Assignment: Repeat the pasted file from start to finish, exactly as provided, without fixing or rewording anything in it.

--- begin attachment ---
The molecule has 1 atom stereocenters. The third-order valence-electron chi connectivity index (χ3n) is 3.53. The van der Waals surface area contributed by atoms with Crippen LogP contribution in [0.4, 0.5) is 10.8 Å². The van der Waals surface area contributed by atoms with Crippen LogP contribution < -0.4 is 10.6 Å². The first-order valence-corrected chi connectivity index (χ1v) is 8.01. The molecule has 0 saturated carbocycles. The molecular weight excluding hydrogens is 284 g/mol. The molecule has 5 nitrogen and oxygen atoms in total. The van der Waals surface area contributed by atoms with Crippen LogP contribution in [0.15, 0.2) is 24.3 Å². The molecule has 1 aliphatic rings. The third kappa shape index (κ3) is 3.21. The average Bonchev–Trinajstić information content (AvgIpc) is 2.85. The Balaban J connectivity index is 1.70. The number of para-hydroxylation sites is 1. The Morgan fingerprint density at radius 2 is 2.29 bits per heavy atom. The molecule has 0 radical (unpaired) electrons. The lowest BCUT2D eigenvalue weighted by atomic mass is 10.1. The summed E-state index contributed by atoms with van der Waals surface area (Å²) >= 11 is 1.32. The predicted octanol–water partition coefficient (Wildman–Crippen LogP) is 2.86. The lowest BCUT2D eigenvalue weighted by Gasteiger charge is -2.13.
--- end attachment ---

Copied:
The molecule has 1 atom stereocenters. The third-order valence-electron chi connectivity index (χ3n) is 3.53. The van der Waals surface area contributed by atoms with Crippen LogP contribution in [0.4, 0.5) is 10.8 Å². The van der Waals surface area contributed by atoms with Crippen LogP contribution < -0.4 is 10.6 Å². The first-order valence-corrected chi connectivity index (χ1v) is 8.01. The molecule has 0 saturated carbocycles. The molecular weight excluding hydrogens is 284 g/mol. The molecule has 5 nitrogen and oxygen atoms in total. The van der Waals surface area contributed by atoms with Crippen LogP contribution in [0.15, 0.2) is 24.3 Å². The molecule has 1 aliphatic rings. The third kappa shape index (κ3) is 3.21. The average Bonchev–Trinajstić information content (AvgIpc) is 2.85. The Balaban J connectivity index is 1.70. The number of para-hydroxylation sites is 1. The Morgan fingerprint density at radius 2 is 2.29 bits per heavy atom. The molecule has 0 radical (unpaired) electrons. The lowest BCUT2D eigenvalue weighted by atomic mass is 10.1. The summed E-state index contributed by atoms with van der Waals surface area (Å²) >= 11 is 1.32. The predicted octanol–water partition coefficient (Wildman–Crippen LogP) is 2.86. The lowest BCUT2D eigenvalue weighted by Gasteiger charge is -2.13.